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At the Bank of England, the UK’s central bank, employees have access to an on-site counsellor. At Goldman Sachs, the investment bank, psychotherapy is available, as is a crisis management team that will take action should an employee feel they are on the verge of a mental breakdown.

Meanwhile, the tax and auditing firm Deloitte UK has established a network of “mental health champions” who are available for informal chats as well as a number of training programmes to help line managers identify the early stages of mental ill-health or depression.

Mental health issues are being taken more seriously, with celebrities including Ruby Wax, the comedian, launching yet another campaign this month for psychological problems to receive the same attention as other illnesses.

But, despite successive attempts to remove the stigma around mental ill-health, comprehensive services such as those provided by the big banks and consulting firms remain a rarity.

The cost to business of failing to take the issue seriously in lost working days and lower productivity is immense.

A UK government report in 2014 calculated 70m days a year are lost due to stress, depression and other mental health conditions.

The cost to the country’s economy is estimated to be £70bn-£100bn annually, equivalent to 4.5 per cent of GDP. The effects are likely to be much larger, given that most staff with poor mental health continue to work but may be less productive, struggling to concentrate or provide good service.

Judith Mohring, lead consultant psychiatrist at the Priory Wellbeing Centre in the City of London, says that although it is “now accepted that you don’t have to be mad to see a psychiatrist,” there is no consistent approach among companies. “It varies from employer to employer and really depends on who is in charge,” she says.

For the big companies that already offer personal development courses and career coaching to employees, it is “not a big leap” to offer psychiatric services, she adds.

At Priory’s clinic in the City of London she sees problems such as anxiety, substance misuse, stress, depression and personality difficulties. “The City has always been stressful,” she says, but globalisation has added to the stress, with the internet eroding boundaries between work and home life.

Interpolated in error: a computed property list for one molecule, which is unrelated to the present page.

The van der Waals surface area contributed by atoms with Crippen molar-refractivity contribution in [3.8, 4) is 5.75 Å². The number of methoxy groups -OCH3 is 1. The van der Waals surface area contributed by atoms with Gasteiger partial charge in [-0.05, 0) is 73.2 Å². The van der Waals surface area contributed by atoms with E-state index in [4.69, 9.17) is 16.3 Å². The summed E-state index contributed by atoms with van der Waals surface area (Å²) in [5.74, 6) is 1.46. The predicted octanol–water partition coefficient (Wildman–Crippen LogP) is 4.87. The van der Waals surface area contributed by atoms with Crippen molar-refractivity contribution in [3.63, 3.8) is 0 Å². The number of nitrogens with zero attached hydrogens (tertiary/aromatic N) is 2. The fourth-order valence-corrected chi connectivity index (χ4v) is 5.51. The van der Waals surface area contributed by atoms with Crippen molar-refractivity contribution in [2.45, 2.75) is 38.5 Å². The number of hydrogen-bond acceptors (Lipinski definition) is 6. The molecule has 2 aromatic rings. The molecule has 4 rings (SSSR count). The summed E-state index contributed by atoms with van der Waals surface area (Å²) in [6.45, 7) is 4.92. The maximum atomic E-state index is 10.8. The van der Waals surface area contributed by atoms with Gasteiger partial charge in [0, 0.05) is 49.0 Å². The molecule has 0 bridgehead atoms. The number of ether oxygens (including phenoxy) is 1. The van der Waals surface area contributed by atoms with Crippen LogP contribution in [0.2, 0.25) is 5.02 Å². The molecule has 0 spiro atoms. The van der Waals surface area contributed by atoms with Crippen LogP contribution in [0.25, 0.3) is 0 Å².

Patrick Watt, corporate director at Bupa, a healthcare company, says although employers recognise the need for an “open culture” so that mental health matters can be discussed, they often fail to deliver in practice.

Bupa found that although three-quarters of business leaders believed they had encouraged managers to address and support employees’ mental health, only a third of staff agreed their organisations had effective support systems. “There is a clear disconnect between what leaders believe they are doing about mental health in the workplace versus how employees feel,” says Mr Watt.

Despite — or perhaps because of — the increase in publicity given to mental health disorders, the number of reported cases is rising, according to the Chartered Institute of Personnel and Development (CIPD).It says more than 40 per cent of employers have noticed a rise in reported mental health problems among employees in the past year. It also found the private sector was particularly poor at supporting employees with mental health problems. About a third offered a counselling service, compared with 70 per cent of public sector organisations.

Ben Willmott, head of policy at the CIPD, says early intervention is key to mental health problems being tackled effectively. “As a nation we’re getting better at opening up the conversation around mental health, but there is still a long way to go,” he says.

In most cases the causes of poor mental health tend to be a combination of problems at and away from work.

If the employee can approach a manager, a strategy can be devised such as a temporary reduction in hours, or flexitime if someone has a problem outside work, such as a relationship breakdown. Alternatively it might involve discussions around how to deal with a spiralling workload or a change to their work.

Aside from the extreme of suicide risk, the impact of poor mental health can be more attritional. Ultimately, stress at work can reduce life expectancy by up to three years, according to a study by Harvard Business School and Stanford University.

Additionally, people who had spent less than 12 years in education were more likely have jobs with unhealthy workplace practices and were most affected by stress. Unsurprisingly, those with the highest educational levels tended to be better equipped to cope with workplace stress and often benefit from less stressful environments.

Copyright The Financial Times Limited 2018. All rights reserved.